Goodell Disproves Deflategate. (No, Not That Goodell...)
While most of the country would be happy never to hear the word "Deflategate" ever again, people named Goodell are still very concerned with the year-old scandal and whether New England Patriots' quarterback Tom Brady tampered with game balls.
NFL Commissioner Roger Goodell — whose four-game suspension of Brady was overturned by a judge — is likely keeping a close eye on the Deflategate case as it winds its way through federal appeals court. But there's another Goodell committed to proving Brady didn't do it.
Ben Goodell, a seventh-grader from Lynn, Mass., dedicated his science fair project to measuring how weather conditions affected the PSI [pounds per square inch] of footballs in a bid to prove the Patriots did nothing illicit.
"I wanted to prove that Tom Brady is innocent," the 12-year-old St. Pius V Elementary School student, who isn't related to the NFL commissioner, told local TV station NECN.
And his project won.
Goodell was one of approximately 120 students who participated in the school's annual science fair, and one of only eight to win the Outstanding Project Award, according to The Daily Item. The newspaper reports Goodell began his experiment with a football inflated to the NFL standard and then exposed it to different weather conditions, including humidity, snow, wind chill, cold and ice.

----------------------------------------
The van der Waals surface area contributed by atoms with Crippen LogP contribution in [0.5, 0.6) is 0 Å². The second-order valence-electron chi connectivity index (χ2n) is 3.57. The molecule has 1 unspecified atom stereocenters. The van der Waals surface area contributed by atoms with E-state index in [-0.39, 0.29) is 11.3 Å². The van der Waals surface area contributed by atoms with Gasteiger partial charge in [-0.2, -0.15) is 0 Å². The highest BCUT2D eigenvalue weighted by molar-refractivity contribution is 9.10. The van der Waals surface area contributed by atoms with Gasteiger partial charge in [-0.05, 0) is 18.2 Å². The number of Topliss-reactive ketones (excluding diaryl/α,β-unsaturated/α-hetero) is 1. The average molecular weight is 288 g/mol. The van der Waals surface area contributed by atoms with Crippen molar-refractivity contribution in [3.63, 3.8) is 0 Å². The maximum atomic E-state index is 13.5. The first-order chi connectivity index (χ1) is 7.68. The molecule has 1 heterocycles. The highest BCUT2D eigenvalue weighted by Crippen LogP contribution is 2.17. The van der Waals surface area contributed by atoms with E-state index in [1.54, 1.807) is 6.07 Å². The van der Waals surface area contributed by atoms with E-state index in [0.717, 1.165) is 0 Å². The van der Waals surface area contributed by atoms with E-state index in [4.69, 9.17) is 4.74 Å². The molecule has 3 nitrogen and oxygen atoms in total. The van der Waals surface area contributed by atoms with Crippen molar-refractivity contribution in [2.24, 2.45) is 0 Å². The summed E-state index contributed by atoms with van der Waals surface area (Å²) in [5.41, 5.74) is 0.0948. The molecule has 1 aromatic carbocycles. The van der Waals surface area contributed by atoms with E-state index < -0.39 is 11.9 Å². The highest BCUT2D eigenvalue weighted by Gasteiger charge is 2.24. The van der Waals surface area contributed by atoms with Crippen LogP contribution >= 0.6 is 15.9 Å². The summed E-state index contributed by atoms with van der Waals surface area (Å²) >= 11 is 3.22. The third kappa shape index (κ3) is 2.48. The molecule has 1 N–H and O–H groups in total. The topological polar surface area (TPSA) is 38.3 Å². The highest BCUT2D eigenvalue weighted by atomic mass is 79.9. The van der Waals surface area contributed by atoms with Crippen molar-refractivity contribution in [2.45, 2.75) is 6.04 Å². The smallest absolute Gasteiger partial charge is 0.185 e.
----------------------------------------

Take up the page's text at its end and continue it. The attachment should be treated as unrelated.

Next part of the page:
"Every time, it dropped two PSI [pounds per square inch]," Goodell, a Patriots fan, told the Item. "The lowest PSI recorded during deflategate was 2 PSI under proper inflation."
Principal Paul D. Maestranzi said the goal of the science fair is to get students to try and answer an everyday question.
"It's more tied in with current thinking," he told the newspaper. "I think some people think science is only in a laboratory. It's really all around us all the time. That's what gets kids hooked: relevance."
So, kudos to Ben Goodell for his experiment. Hopefully, Deflategate — the stale and bungled controversy that it is — will soon cease to be relevant.
Copyright 2020 NPR. To see more, visit https://www.npr.org.